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Archive for the ‘Current Events’ Category

In case you haven’t been following recent news, St. Junipero Serra was the saint whose statue was pulled down in California due to his alleged injustice toward Native Americans.  He has been considered a controversial figure for some time; here is what Bishop Barron had to say about him five years ago, when Pope Francis canonized him:

 

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For part one, click here.

Whether we are at a protest rally, at the grocery store, at church, or wherever we are able to go right now (sometimes even at work), we see almost everybody wearing a mask.  The eyes excepted, each person’s features are hidden from our sight.

I hope that, among other things, the COVID experience awakens us to (more…)

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Two weeks have passed since the death of George Floyd at the hands of Minneapolis police officers.  Yet the powder keg ignited by the incident is still going strong.

Video footage of the event shocked, horrified, angered, and saddened many, myself included.  I join Pope Francis (more…)

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I’ve been considering posting my thoughts on the George Floyd incident, and the resulting tumult sweeping the U.S.  But I don’t think I could do better than Bishop Robert Barron does in his homily from today’s Mass for the Solemnity of Pentecost.

 

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Well there’s a controversy circulating around a recent phone conversation between President Trump and Cardinal Timothy Dolan, of the Catholic Archdiocese of New York.

Actually, the phone call involved Dolan and a number of other Catholic leaders. Its purpose was to address concerns about Catholic education — concerns related to financial issues, enrollment, and the impact of COVID-19. During the course of the phone call, the president and the Cardinal (more…)

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Well, we’ve crossed the threshold into the second month of our national emergency…that is, for those of us who live in the U.S.  For many other places, it’s been longer than that.

And from all indications, we still have a healthy stretch ahead of us.

During this time of quarantine and uncertainty, faith can be a major source of sustenance.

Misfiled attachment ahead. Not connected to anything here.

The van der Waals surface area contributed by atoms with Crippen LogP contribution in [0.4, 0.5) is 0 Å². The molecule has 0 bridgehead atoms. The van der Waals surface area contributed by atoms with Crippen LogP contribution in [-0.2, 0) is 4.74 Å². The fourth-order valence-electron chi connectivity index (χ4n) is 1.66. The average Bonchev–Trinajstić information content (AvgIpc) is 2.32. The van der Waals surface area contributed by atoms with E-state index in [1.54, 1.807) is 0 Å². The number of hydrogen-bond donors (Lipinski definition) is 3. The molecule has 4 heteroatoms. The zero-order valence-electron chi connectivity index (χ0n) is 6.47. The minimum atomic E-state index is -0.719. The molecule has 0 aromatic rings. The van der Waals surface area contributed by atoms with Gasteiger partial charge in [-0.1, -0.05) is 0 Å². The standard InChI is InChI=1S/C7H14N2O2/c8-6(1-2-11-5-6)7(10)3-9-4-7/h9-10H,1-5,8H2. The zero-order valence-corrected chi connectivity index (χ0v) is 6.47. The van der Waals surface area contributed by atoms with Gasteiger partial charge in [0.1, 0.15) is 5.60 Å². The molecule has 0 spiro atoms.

Most people who know me am aware that I (more…)

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As a New York State resident, my head and heart hang low.  Many of you may have heard of an assault on a Rabbi outside his home near New York City a day or so ago, the thirteenth in a string of anti-Semitic attacks in just the last month.

If any of my elder brothers and sisters in faith are reading this right now, please accept my heartfelt condolences, love, and assurance of prayers.

I cannot help but look at the parallel histories of our respective peoples — viz., Jews and Christians.  Both have spread, like twin streams, throughout different societies, abiding as strangers and sojourners.  Both have endured hardship and isolation — one with the hope of their Messiah, the other with the hope of their Messiah’s Return.

Let us, then, not forget one another, but strive together for peace.  We’ve just passed through seasons characterized by the lighting of trees and candles, which draws to mind the immortal words of St. John the Apostle:

Now this is the message that we have heard from him and proclaim to you: God is light, and in him there is no darkness at all.

– 1 John 1:5

Peace, and God bless.

Acknowledgement

By ארכיון השומר הצעיר יד יערי – Hashomer Hatzair Archives Yad Yaari, CC BY 2.5, https://commons.wikimedia.org/w/index.php?curid=5840684

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I must confess to not being well versed in George Tillman, Jr.’s filmography.  Up until just a couple weeks ago I had seen only one of his films, and I remember being, at best, mildly impressed.

The Hate U Give, Tillman’s adaptation of Angie Thomas’ 2017 Young Adult novel, has managed to generate some decent buzz — even if, like many worthy films, it enjoyed little or no presence at the awards ceremonies.

The film appears, at first glance, to follow two parallel story lines linked only (more…)

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Not an easy time to be Catholic right now.

Then again, when was it ever? (And if you answer with “the Middle Ages,” I will be happy to point out, among other things: 1) the Albigensian spiritual of the twelfth, thirteenth, and fourteenth centuries; 2) the encroachment of secular nobility on Church prerogatives; and 3) the ecclesial corruption satirized in the General Prologue to Chaucer’s Canterbury Tales.)

I still remember when the first wave of priestly sex abuse/coverup hit the news back in 2002.  At the time I was 17 years old (more…)

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